Today's forecast: wet, wet, wet
Big, fat, wet lumps of snow have been falling in Glasgow all day.
It isn't lying in the city, but the headteacher of Copeland Primary, Sandy MacArthur, has been receiving regular updates from his wife about the situation in his neighbourhood, where it is 13cm deep and counting.
With the weather putting on such a riveting performance, it could hardly be a better time for the travelling arm of the Edinburgh International Science Festival, Generation Science, to put on its new show, a meteorological adventure that touches on how snow is formed.
The Wonderful World of Water takes pupils on an intrepid journey through the water cycle. The show, which is aimed at P4-7, was conceived following feedback from teachers stating the water cycle was a difficult section of the curriculum to teach.
Joan Davidson, general manager of Generation Science, says: "Following feedback from schools and teachers at the end of our 2009 tour, we have developed our programme and revised our shows to ensure that our teaching continues to be relevant and to assist teachers in explaining complex science subjects in simple and fun ways."
The children's guides on their journey are Wilma Winds and Wendy Waters, weather reporters who broadcast live from Copeland.
In the past 24 hours, 10cm of rain has fallen in the playground - the highest rainfall in the past 50 years, reports Wilma. And it's set to get worse, with fog and snow on the way, she adds.
"Where is all this wet weather coming from?" she asks, when the bulletin is over. With these words, the children's quest to uncover the secrets of wet and wild weather begins - what are clouds? How are they formed? If they are made of water, how does it get up into the sky?
Using a hot plate, Wendy, the brains of the operation, shows that when water is heated it evaporates and turns into a gas - water vapour.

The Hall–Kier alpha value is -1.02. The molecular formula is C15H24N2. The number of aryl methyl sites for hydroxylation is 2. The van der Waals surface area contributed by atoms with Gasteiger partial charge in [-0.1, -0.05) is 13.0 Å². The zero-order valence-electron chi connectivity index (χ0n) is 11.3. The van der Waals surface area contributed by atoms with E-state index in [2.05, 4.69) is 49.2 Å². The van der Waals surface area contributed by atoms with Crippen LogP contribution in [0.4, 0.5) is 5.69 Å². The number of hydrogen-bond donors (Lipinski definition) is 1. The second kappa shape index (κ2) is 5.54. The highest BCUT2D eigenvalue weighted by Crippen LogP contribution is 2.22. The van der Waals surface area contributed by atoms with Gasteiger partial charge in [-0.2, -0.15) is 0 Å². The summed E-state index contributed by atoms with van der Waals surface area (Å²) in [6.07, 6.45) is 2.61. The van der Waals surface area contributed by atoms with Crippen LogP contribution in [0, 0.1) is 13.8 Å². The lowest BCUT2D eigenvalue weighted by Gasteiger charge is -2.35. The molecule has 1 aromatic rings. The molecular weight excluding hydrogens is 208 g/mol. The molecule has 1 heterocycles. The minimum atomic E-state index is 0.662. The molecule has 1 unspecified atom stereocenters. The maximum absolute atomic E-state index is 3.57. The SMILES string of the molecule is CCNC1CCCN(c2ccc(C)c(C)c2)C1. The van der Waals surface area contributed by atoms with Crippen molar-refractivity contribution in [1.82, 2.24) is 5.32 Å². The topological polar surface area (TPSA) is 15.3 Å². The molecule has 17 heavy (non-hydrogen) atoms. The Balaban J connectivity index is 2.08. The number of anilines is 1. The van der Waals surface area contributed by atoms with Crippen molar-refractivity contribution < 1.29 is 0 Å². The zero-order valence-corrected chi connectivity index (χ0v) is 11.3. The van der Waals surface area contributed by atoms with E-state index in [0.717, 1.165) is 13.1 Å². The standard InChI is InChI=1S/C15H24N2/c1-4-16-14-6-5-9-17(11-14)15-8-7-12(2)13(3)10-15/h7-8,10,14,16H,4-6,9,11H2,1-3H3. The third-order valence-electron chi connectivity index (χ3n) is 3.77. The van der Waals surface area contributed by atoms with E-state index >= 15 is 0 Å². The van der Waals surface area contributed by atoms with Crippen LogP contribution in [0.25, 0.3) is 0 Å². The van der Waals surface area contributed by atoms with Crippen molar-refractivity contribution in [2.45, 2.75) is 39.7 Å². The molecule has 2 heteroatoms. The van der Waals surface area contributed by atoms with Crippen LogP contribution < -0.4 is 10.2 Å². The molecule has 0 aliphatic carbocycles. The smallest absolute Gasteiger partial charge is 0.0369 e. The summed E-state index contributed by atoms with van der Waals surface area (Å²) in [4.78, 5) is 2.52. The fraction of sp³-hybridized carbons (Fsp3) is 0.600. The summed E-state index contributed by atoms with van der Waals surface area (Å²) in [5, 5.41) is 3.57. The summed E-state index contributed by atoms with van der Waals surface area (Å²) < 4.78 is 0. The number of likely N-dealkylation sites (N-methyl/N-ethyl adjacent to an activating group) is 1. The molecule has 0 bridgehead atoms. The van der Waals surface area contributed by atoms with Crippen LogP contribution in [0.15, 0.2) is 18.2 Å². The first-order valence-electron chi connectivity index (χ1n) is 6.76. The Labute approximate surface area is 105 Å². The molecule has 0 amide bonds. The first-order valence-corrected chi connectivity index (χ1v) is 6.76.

"It's disappeared!" exclaims Wilma, staring in disbelief at the hot plate. "Where is it going?
"Check your pockets," she suggests to one boy, giving him a gentle nudge.
But nobody boils the seas and the lakes, so how does the water evaporate to form clouds, Wilma asks.
A tub of water left on a window sill for two weeks will begin to evaporate even if it's just left to its own devices, explains Wendy. And when pupils' hands are sprayed with a fine film of water, it too quickly disappears. Heat gives the particles energy, says Wendy.
"The more energy they get, the faster they move, until they break free of their bonds and change into a gas."
When the particles cool down they change back into a liquid, Wendy continues. To prove the point she places a can of iced water on a desk. It quickly develops a layer of condensation on the outside.
"When the water vapour bumps into the cold surface, it cools and turns back into a liquid," she says.
Clouds are formed high in the sky where it is much cooler. Snow comes about when temperatures are very low: zero or below.
"Clouds are made up of lots of little ice crystals," says Wendy. "When they grow too heavy, they fall as snow."
Casey Sweeney, in P5, thought that clouds were made of fluff before the show. But now she knows they are "just gas" and the same water goes "round and round".
James Henry, in P4, took part in one of the competitions during the show. Four pupils were challenged to see how quickly they could dry Wilma's damp socks. James decided to shake his dry and did so with gusto, but the pupil who used the hairdryer triumphed. Nonetheless James is an enthusiastic advocate of the Wonderful World of Water.
"It was brilliant," he says. "I never knew about clouds or the water stuff, but I knew about snow."
It was fun and exciting and very, very funny, says Erin Prentice in P7. "I'm sure everybody enjoyed it," she concludes.
Generation Science's spring touring dates are January 25 to March 26 and during the summer term from April 26 to May 28 email@example.com. The 22nd Edinburgh International Science Festival will take place in Edinburgh from April 3-17 www.sciencefestival.co.uk
SCIENCE ON TOUR
Last year Generation Science, the Edinburgh International Science Festival's schools touring programme, visited more than 600 primary schools and reached more than 60,000 pupils in 31 local authorities, from Stranraer to Shetland.
This year, for the first time, it will be taking Ella's Wobble to nursery schools. Ella's Wobble is an interactive show in which pupils build their own instruments and discover how sound is made, how pitch changes and where echoes come from. It follows the adventures of Ella, who loses the sound of her voice and sets out on a journey to find it.
Deep Sea World's new show Underwater Explorers allows pupils to handle live coastal creatures and teaches them about the effects that pollution can have on our environment and how to protect marine life. It is aimed at P1 to P7.